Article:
The dramatic collapse of Silicon Valley Bank may have been triggered by a newsletter written by a Texas tech expert in the last week of February. Evan Armstrong, a tech writer, has drawn attention to a February 23 mail-out written by a fellow writer, Bryne Hobart, in the wake of the bank's abrupt demise.
The entire mess may have been started by [Hobart's] newsletter, claimed Armstrong, who then shared his own piece explaining how Hobart might have broken the first domino. Silicon Valley Bank failed spectacularly on Friday following a startling $42 billion in withdrawals attempts in one-day on Thursday. The collapse of SVB has wiped off over $100 billion from US banking market in a single day.
Newsletter's Domino Effect
Armstrong pointed out on Monday that Hobart's newsletter may have started the panic among investors who rushed to withdraw their money, according to a DailyMail.com report. "This entire debacle was potentially caused by [Hobart]'s newsletter," Armstrong wrote. He also shared his own post detailing how Hobart may have knocked over the first domino.
Armstrong said " Pretty much every VC [venture capitalist] I know reads this newsletter," implying that when venture capital executives grew suspicious of Silicon Valley Bank, their worries spread like a virus.
Hobart noted in his post from February that Silicon Valley Bank was "technically insolvent" in the fourth quarter of 2022 as it had a debt-to-asset ratio of 185 to 1 at that time.
"The tech world is more risk-averse than it used to be," Armstrong wrote, before describing SVB as "a bank that's still levered 185:1 on an asset base that includes, among other things, 'Premium wine'-backed loans in an amount almost equal to last quarter's marked-to-market equity."
SVB has a Premium Wine Division with its headquarters in Napa and was well recognized for its lending to the wine sector.
According to fourth-quarter disclosures from the previous year, 1.6 percent, or $1.16 billion, of its $74.3 billion loan portfolio was given to clients with high-end wineries and vineyards.
"After all, the signs of SVB's potential implosion were there last year. However, all it took was a few VCs to act on it before the whole thing spiraled out of control," Armstrong wrote on his blog.
Warning Before Collapse
Hobart is the author of The Diff, a newsletter with reportedly 50,000 paid readers. The Diff's website features endorsements of Hobart's observations from hedge fund managers and IT analysts.
"Byrne's work is truly the outcome of someone who thinks, and thinks differently and deeply," wrote one reader, the outlet reported. "He reads like an industrial vacuum and synthesizes like a minimoog," wrote another reader.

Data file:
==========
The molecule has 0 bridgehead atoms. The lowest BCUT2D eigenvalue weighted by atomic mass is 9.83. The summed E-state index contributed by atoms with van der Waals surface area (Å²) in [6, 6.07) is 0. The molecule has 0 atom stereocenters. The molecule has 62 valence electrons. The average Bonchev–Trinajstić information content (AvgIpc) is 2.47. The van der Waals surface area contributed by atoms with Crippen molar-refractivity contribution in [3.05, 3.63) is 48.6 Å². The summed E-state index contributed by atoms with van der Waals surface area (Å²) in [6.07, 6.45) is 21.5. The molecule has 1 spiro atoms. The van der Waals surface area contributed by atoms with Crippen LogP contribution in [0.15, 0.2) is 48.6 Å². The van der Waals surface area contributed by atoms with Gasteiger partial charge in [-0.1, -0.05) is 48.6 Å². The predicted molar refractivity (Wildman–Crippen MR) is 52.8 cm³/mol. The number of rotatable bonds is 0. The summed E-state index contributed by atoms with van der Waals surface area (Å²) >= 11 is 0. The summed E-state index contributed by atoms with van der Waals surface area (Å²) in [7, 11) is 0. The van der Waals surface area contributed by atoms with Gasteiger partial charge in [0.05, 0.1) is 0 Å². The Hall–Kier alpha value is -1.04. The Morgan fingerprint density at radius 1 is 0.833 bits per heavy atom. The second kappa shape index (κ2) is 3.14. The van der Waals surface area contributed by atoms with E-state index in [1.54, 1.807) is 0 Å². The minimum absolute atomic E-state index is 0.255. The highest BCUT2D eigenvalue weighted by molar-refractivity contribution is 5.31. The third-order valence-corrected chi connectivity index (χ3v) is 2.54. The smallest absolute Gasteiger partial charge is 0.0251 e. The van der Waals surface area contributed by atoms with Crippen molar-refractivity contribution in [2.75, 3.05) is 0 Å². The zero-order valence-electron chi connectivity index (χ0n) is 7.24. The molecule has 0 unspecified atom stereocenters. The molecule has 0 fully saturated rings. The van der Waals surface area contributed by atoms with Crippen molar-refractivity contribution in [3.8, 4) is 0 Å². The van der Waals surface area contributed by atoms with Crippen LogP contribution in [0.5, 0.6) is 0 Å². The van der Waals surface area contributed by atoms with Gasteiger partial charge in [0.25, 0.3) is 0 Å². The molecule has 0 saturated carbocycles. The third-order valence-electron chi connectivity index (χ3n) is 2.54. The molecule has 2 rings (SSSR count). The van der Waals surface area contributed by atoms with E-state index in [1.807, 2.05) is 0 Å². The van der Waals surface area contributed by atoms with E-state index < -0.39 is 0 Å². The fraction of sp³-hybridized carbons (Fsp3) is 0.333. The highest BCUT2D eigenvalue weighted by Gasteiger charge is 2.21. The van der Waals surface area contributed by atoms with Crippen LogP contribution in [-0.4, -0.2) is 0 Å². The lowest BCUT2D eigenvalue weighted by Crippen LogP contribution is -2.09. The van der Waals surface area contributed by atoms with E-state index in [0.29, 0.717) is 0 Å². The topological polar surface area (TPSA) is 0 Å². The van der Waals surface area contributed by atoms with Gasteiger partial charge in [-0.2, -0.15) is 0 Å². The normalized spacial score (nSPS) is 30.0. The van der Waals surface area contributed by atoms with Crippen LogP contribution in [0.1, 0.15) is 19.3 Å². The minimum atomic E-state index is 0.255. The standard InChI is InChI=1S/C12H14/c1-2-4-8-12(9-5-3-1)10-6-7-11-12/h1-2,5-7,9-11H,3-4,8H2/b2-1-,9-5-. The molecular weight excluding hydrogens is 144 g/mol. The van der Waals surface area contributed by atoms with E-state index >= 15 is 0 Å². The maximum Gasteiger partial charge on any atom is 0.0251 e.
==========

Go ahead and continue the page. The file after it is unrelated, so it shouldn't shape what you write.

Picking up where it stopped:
Investors panicked and hastily started withdrawing money from SVB on Friday, causing the bank's dramatic collapseâthe second-largest collapse of an US bankâas they feared it would no longer be able to keep up with the Fed's rate hikes.
Hobart addressed the bank's huge liabilities in his blog, but he did not foresee an imminent collapse.
"It would take an absolutely titanic bank run to actually impair the company's liquidity, so a run is unlikely," he wrote.
Hobart did, however, foresee that even in the event of the bank's failure, precautions would be taken to ensure that people with bank deposits would not be harmed. "And even if the company did run into trouble, there are good political reasons to think that depositors wouldn't be harmed," he added.
Customers of SVB who wanted to withdraw money from the bank started waiting up outside of banks more than four hours before they opened after hearing about the problem.
Federal regulators indicated they were taking urgent action to guarantee that consumers will have access to all of their funds in order to allay their worries.
Silicon Valley Bank was founded in the 1980s, and it soon earned a reputation as a tech-savvy lender to fledgling computer businesses. It expanded over the next four decades, serving tech firms all around the world, to become the 16th largest bank in the US.
The bank's services became highly sought after as the industry expanded throughout the pandemic years, and its deposits increased as businesses used it to store cash for expanding payrolls, among other uses.
However, it started to lose money after making significant investments in US government bonds that were low-interest and mortgage-backed. These bonds lost value as the Fed began to raise interest rates last year, putting the bank's debt-to-asset ratio in jeopardy.
Last year, as Silicon Valley businesses suffered and attempted to withdraw cash from the bank, it struggled to keep up with withdrawals and was compelled to sell assets prematurely, incurring losses that alarmed investors.
SVB declared bankruptcy last week, and the government took control of it on Friday as a result of a deposit run and a collapse in stock price.